The present invention is not to be limited in scope by the specific embodiments described herein. Indeed, various modifications of the invention in addition to those described herein will become apparent to those skilled in the art from the foregoing description and accompanying figures. Such modifications are intended to fall within the scope of the appended claims.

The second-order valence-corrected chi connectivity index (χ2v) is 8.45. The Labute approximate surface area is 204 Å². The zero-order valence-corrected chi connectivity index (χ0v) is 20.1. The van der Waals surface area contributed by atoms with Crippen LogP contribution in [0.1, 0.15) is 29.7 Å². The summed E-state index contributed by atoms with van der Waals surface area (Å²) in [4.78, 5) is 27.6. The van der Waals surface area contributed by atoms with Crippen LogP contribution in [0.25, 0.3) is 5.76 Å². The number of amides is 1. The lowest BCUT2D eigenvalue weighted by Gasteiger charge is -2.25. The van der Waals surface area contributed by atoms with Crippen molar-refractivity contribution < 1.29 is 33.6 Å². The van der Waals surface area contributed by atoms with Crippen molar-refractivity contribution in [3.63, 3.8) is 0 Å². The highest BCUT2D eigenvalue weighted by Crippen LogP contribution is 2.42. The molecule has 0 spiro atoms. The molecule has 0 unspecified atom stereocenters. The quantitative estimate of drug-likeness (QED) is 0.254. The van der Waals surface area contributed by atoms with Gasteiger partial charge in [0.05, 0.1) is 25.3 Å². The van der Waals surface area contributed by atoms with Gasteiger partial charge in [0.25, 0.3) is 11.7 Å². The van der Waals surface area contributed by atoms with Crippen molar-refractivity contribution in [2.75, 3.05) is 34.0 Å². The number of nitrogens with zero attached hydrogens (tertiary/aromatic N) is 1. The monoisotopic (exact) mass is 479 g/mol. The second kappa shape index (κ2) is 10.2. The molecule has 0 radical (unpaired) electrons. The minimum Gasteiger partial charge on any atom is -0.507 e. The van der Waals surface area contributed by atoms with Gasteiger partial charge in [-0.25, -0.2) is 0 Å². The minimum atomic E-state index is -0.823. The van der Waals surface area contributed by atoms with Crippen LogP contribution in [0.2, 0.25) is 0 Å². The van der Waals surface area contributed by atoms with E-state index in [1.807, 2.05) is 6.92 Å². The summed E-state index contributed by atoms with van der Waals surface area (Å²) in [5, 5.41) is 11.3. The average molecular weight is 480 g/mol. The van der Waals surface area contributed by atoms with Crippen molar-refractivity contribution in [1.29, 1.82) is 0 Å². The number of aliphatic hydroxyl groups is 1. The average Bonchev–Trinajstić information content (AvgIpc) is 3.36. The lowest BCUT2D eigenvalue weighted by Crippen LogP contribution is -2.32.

Various publications are cited herein, the disclosures of which are incorporated by reference in their entireties.